The number of overdose deaths attributed to fentanyl has been steadily rising and causing health issues all over the U.S. Fentanyl is dangerous not only because it is so potent but also due to its low “therapeutic index” or the line between a safe dose and a fatal one. It can be very easy to overdose on fentanyl because even a microgram can be too much for a person’s body to handle.

Researchers predict that fentanyl will cause an increase in opioid abuse and overdose in the near future. It may be some time before the U.S. is able to reduce instances of opioid addiction and deaths related to opioid abuse. Our current programs may not be enough to prevent the growing number of deaths resulting from both prescription opioids and fentanyl.

New tactics may be necessary to try to change the current course of the opioid epidemic.

When Depression Hurts Your Relationship

Posted on: February 23rd, 2019 by The Gooden Center No Comments

When Depression Hurts Your Relationship

For people suffering from depression it is not only an emotional problem but it also affects their personal life and the way that they function. It is an illness that affects all aspects of a person’s existence including their relationships. Romantic connections can sometimes suffer if a partner is not able to manage their depression effectively.

Depression is a mental health issue that causes distortions in a person’s thinking and perception of themselves and others. They can see things in a much more negative light than what is really true and real. Someone with depression may develop negative beliefs about their relationship that don’t reflect reality but can lead to issues of mistrust and distance.

One of the biggest issues that can come up with depression is self-doubt and low confidence. Someone with very low self-esteem may feel like they are unworthy of love or believe that their partner doesn’t care about them. Their depression can make them feel flawed and they may have problems trusting their partner as a result.

Sometimes depression can also manifest as being very critical of others and having high expectations. A depressed person may criticize their partner more often because they don’t know how to cope with their negative feelings. This can lead to more conflict and difficulties communicating.

When one person in a relationship has depression they may have certain expectations of how their partner should behave or show their love. The depressed person can easily become disappointed or feel that their relationship is failing if things don’t meet their expectations. They can start to judge themselves, their partner and their entire relationship too harshly.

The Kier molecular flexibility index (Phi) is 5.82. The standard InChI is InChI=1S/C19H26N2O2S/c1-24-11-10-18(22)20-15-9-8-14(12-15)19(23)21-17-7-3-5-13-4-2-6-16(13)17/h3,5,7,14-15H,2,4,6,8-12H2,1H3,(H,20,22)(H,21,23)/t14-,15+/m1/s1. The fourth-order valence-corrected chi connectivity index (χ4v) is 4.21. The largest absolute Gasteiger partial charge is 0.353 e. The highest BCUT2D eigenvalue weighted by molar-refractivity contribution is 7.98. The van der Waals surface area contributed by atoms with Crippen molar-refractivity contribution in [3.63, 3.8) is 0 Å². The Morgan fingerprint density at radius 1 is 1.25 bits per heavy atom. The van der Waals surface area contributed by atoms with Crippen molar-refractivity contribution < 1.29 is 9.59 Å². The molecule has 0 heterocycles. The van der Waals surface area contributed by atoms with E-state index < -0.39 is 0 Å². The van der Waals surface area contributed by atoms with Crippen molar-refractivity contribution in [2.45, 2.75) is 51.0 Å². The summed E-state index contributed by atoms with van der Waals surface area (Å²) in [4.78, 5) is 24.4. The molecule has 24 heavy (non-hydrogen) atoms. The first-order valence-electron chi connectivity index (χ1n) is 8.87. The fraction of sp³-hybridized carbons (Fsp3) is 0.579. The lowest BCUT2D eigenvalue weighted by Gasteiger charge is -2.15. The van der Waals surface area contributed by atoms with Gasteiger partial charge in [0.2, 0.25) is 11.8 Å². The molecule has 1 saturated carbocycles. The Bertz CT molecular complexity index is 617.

Getting treatment for depression through individual therapy or combining it with couples therapy can help improve romantic relationships. Depression can sabotage even great partnerships so it is important to manage symptoms as often as possible.

Change Your Relationship with Alcohol

Posted on: February 22nd, 2019 by The Gooden Center No Comments

Changing Relationship Alcohol

For many Americans, drinking alcohol has become a part of daily life. People drink after work, on the weekends, during holidays and celebrations. Therefore changing drinking patterns requires changing some aspects in a persons lifestyle. However, making these adjustments with your relationship to alcohol can change your life for the better and transform your health.

There are many reasons that alcohol can have negative consequences on your life even if you don’t drink regularly and wouldn’t consider yourself addicted. Alcohol takes its toll on the body and causes changes in the brain. It can lead to mood changes, depression, anxiety and a number of physical health issues.

The relationship that people have with alcohol can be harmful to their well-being too especially if they are mentally dependent on it. They may start to believe that they can’t have a good time, relax after work or feel comfortable socializing without having some drinks. That dependent relationship with alcohol can make you feel powerless and too focused on the act of drinking rather than experiencing life as it is.

Changing your relationship with alcohol means learning to find other ways to have fun and feel calm and relaxed that are healthier for your mind and body. Instead of seeing alcohol as the only means to achieve a certain state of mind, you can explore other options that will not have the same negative consequences. When you cut down or completely quit drinking you can discover the other things that life has to offer without relying on alcohol to fulfill your needs.

Without alcohol you can enjoy better physical and mental health, more freedom and a more positive perspective. Drinking can limit you in ways that you don’t realize until you rid yourself of a dependency on alcohol.